48-hour wait for last words from black box
The first answers as to why an Air New Zealand jet crashed into the Mediterranean Sea could be known in days, as investigators carefully piece together the doomed crew's final conversations.
The aircraft's cockpit voice recorder is heading to Paris today where it will be dried before data extraction begins. Divers were last night working to retrieve the flight data recorder - the most vital of the two black boxes.
The crucial development came as families of the dead touched down at the same airport their loved ones should have landed at days earlier.
Seven crew members died as the Airbus A320 went into the sea last Friday in what some here are saying was a bid by its pilots to avoid hitting the small seaside town of Canet, near Perpignan on the French south coast.
Five New Zealanders were on the aircraft, along with the two German pilots who were preparing it for handing back to Air New Zealand.
The recovery of the black box came as Air New Zealand chief executive Rob Fyfe arrived overnight with the family of engineer Murray White.
Other family members, including Sally Cook, the wife of Wellington engineer Jeremy Cook, were due to arrive last night.
Perpignan's deputy prosecutor Dominique Alzeari said the voice recorder was in good condition.
"The last minutes of the flight will provide information on the causes of the crash," he said.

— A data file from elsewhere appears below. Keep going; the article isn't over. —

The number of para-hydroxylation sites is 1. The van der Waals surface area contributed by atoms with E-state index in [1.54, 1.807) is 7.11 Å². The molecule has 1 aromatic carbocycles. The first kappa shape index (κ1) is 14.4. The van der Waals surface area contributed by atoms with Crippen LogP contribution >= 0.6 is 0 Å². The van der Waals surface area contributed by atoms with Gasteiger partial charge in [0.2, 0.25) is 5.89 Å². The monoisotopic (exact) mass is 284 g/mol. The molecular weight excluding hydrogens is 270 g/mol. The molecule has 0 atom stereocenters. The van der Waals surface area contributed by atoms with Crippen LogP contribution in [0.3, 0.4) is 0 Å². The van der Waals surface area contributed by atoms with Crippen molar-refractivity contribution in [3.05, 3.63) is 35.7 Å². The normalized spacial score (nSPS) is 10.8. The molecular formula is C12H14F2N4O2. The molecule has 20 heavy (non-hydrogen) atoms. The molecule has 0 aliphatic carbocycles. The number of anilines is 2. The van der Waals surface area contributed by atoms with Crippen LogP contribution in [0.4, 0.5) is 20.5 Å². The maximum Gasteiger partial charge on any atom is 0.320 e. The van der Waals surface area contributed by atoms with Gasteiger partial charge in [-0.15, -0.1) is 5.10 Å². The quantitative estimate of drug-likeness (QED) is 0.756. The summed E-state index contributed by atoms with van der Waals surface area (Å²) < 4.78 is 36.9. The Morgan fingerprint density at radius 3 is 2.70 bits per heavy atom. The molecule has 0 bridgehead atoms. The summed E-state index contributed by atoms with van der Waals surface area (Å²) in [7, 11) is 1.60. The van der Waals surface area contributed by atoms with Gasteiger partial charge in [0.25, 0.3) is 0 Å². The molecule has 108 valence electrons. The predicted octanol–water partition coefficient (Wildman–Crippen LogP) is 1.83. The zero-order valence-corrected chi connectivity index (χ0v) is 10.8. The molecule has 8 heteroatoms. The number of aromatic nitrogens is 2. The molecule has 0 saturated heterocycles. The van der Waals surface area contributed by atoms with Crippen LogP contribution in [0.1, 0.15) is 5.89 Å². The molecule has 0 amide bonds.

Aviation Industry Association chief executive Irene King said the data recorder was the most important of the black boxes because it monitored everything to do with the plane, including its engines, electronics and flight management system.
"With the combination of the [voice and data recorder] on the A320, they should be able to tell exactly what's gone on, pretty quickly."
She said the voice recorder contained the last 30 or so minutes of conversation between the pilots and air traffic control.
"It's quite limited in what it contains, but what they'll be looking for is any clear acknowledgment from the pilots that they knew something was seriously wrong." More than 40 divers worked for several hours yesterday and were returning to the water last night to continue searching for bodies and the second black box.
Bad weather and murky waters hampered recovery efforts, but French authorities said retrieving the missing bodies was the main priority.
Divers have been unable to get into the cockpit where remains are likely to be located.
"We want to return the bodies to their families in the best of conditions and as fast as possible, with dignity," Mr Alzeari said.
The two bodies that have been found have been taken to Montpellier for dna testing.
Gendarme Pierre Renault said once the other bodies were retrieved they could be handed over to families "so they can start mourning".
Perpignan's L'independant newspaper reported that it appeared the pilots tried to avoid hitting the village of Canet.
"It ascended and then cut out. That was it, then nothing. It fell. I can tell you it was only flying on one engine ... and with only one engine there was nothing to be done," said retired aviation mechanic Claude Pedro, who saw the crash.
"What is certain, is that the aircraft could easily have crashed and fallen on Canet.
"In some way, they sacrificed their lives to save others and to try to save the aircraft."
Voices from the sea